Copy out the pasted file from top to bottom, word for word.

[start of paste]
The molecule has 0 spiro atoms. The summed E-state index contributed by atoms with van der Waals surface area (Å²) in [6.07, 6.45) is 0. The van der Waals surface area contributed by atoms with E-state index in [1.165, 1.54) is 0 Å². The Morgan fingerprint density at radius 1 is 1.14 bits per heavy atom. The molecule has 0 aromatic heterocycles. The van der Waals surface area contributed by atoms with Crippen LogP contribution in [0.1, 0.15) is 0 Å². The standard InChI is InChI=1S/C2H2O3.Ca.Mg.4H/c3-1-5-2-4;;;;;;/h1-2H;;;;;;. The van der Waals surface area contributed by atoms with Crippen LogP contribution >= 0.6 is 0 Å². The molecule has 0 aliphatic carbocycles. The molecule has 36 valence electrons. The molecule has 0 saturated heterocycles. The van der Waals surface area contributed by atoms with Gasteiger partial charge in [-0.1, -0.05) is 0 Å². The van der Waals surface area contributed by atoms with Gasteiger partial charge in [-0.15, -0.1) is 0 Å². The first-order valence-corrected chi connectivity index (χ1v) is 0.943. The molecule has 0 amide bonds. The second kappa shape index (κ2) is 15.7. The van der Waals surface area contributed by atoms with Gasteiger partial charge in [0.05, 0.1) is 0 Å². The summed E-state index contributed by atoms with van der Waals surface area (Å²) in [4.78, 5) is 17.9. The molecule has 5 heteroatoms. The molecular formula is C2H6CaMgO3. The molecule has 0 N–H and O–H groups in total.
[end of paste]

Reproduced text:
The molecule has 0 spiro atoms. The summed E-state index contributed by atoms with van der Waals surface area (Å²) in [6.07, 6.45) is 0. The van der Waals surface area contributed by atoms with E-state index in [1.165, 1.54) is 0 Å². The Morgan fingerprint density at radius 1 is 1.14 bits per heavy atom. The molecule has 0 aromatic heterocycles. The van der Waals surface area contributed by atoms with Crippen LogP contribution in [0.1, 0.15) is 0 Å². The standard InChI is InChI=1S/C2H2O3.Ca.Mg.4H/c3-1-5-2-4;;;;;;/h1-2H;;;;;;. The van der Waals surface area contributed by atoms with Crippen LogP contribution >= 0.6 is 0 Å². The molecule has 0 aliphatic carbocycles. The molecule has 36 valence electrons. The molecule has 0 saturated heterocycles. The van der Waals surface area contributed by atoms with Gasteiger partial charge in [-0.1, -0.05) is 0 Å². The van der Waals surface area contributed by atoms with Gasteiger partial charge in [-0.15, -0.1) is 0 Å². The first-order valence-corrected chi connectivity index (χ1v) is 0.943. The molecule has 0 amide bonds. The second kappa shape index (κ2) is 15.7. The van der Waals surface area contributed by atoms with Gasteiger partial charge in [0.05, 0.1) is 0 Å². The summed E-state index contributed by atoms with van der Waals surface area (Å²) in [4.78, 5) is 17.9. The molecule has 5 heteroatoms. The molecular formula is C2H6CaMgO3. The molecule has 0 N–H and O–H groups in total.